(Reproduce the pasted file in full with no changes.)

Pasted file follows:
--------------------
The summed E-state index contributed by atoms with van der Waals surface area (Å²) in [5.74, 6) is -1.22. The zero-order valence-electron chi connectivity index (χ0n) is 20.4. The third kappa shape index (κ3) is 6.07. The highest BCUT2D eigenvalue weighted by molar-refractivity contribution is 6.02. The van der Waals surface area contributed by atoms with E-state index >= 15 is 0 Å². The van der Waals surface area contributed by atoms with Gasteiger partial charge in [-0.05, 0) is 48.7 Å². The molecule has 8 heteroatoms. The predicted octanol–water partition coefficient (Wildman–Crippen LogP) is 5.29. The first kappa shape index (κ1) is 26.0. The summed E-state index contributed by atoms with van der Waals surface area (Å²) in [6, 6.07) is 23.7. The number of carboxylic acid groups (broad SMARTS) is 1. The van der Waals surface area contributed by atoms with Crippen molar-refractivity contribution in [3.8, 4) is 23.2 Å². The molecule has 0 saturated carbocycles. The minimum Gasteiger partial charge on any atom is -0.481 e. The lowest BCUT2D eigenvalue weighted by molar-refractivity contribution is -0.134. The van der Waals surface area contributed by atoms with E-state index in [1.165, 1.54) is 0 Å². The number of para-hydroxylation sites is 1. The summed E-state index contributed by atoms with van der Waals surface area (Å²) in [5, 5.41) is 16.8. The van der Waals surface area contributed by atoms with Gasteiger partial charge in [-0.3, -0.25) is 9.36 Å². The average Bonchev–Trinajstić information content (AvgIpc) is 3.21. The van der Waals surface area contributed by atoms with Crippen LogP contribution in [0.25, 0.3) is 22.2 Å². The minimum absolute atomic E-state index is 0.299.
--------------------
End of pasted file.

The summed E-state index contributed by atoms with van der Waals surface area (Å²) in [5.74, 6) is -1.22. The zero-order valence-electron chi connectivity index (χ0n) is 20.4. The third kappa shape index (κ3) is 6.07. The highest BCUT2D eigenvalue weighted by molar-refractivity contribution is 6.02. The van der Waals surface area contributed by atoms with E-state index >= 15 is 0 Å². The van der Waals surface area contributed by atoms with Gasteiger partial charge in [-0.05, 0) is 48.7 Å². The molecule has 8 heteroatoms. The predicted octanol–water partition coefficient (Wildman–Crippen LogP) is 5.29. The first kappa shape index (κ1) is 26.0. The summed E-state index contributed by atoms with van der Waals surface area (Å²) in [6, 6.07) is 23.7. The number of carboxylic acid groups (broad SMARTS) is 1. The van der Waals surface area contributed by atoms with Crippen molar-refractivity contribution in [3.8, 4) is 23.2 Å². The molecule has 0 saturated carbocycles. The minimum Gasteiger partial charge on any atom is -0.481 e. The lowest BCUT2D eigenvalue weighted by molar-refractivity contribution is -0.134. The van der Waals surface area contributed by atoms with E-state index in [1.165, 1.54) is 0 Å². The number of para-hydroxylation sites is 1. The summed E-state index contributed by atoms with van der Waals surface area (Å²) in [5, 5.41) is 16.8. The van der Waals surface area contributed by atoms with Gasteiger partial charge in [-0.3, -0.25) is 9.36 Å². The average Bonchev–Trinajstić information content (AvgIpc) is 3.21. The van der Waals surface area contributed by atoms with Crippen LogP contribution in [0.25, 0.3) is 22.2 Å². The minimum absolute atomic E-state index is 0.299.